One of my greatest influences, along with Kandinsky and Paul Klee, was the psychoanalyst Carl Gustav Jung.
I was particularly influenced by the anima-animus theory, which I had noticed in my novels in college before I knew of Jung's work, and which helped me a great deal to organize and support his ideas.
I think I purchased and researched about 100 of Jung's books and books on Jungian psychology.
What is Jungian theory?
Jungian theory is a theory of self-realization and is the opposite of Sartre's existentialism.
Self-realization means that "we are born with talents and qualities. It is a way of life in which we spend our entire life to develop these talents and qualities to the fullest. This is what Jung called "individuality.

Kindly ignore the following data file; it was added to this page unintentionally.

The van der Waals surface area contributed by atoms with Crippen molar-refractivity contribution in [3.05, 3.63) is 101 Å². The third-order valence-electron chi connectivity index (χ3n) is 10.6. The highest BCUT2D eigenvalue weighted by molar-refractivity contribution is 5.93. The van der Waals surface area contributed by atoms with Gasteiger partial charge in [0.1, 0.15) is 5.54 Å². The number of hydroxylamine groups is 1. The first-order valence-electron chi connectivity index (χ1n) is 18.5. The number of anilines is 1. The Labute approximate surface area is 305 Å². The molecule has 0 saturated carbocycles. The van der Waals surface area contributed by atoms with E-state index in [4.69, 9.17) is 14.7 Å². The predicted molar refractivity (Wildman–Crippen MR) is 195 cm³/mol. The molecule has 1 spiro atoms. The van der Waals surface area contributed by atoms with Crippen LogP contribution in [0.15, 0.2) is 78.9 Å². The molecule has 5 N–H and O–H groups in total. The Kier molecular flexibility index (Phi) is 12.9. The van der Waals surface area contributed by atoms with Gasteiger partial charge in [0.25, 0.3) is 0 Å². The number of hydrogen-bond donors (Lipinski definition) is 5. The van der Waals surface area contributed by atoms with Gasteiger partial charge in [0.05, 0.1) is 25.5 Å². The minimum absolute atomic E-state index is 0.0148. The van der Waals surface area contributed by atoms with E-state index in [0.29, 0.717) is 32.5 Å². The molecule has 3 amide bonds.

Jung called this talent "individuality," and the effort for self-realization is called the "process of individuation.
Existentialists believe that "without taking into account predispositions or talents, man can become whatever he chooses to be if he makes the effort. Many people dislike Jung's emphasis on innate talent, saying that he is developing a fatalistic theory.
For example, Akira Asada and Yasuo Tanaka, among others, criticize Jung for assuming an illusory Urboros (a snake that bites its tail).
There is a book by Jung called "The Secret of the Golden Flower," which was written by a researcher of Chinese thought such as the I Ching named Richard Wilhelm, and Jung translated it into German.
Jung was devoted to alchemy and studied it deeply throughout his life, and we will use his ideas and this book, which can be called a research book on alchemy, as our subject matter for this project.
Translated with www.DeepL.com/Translator (free version)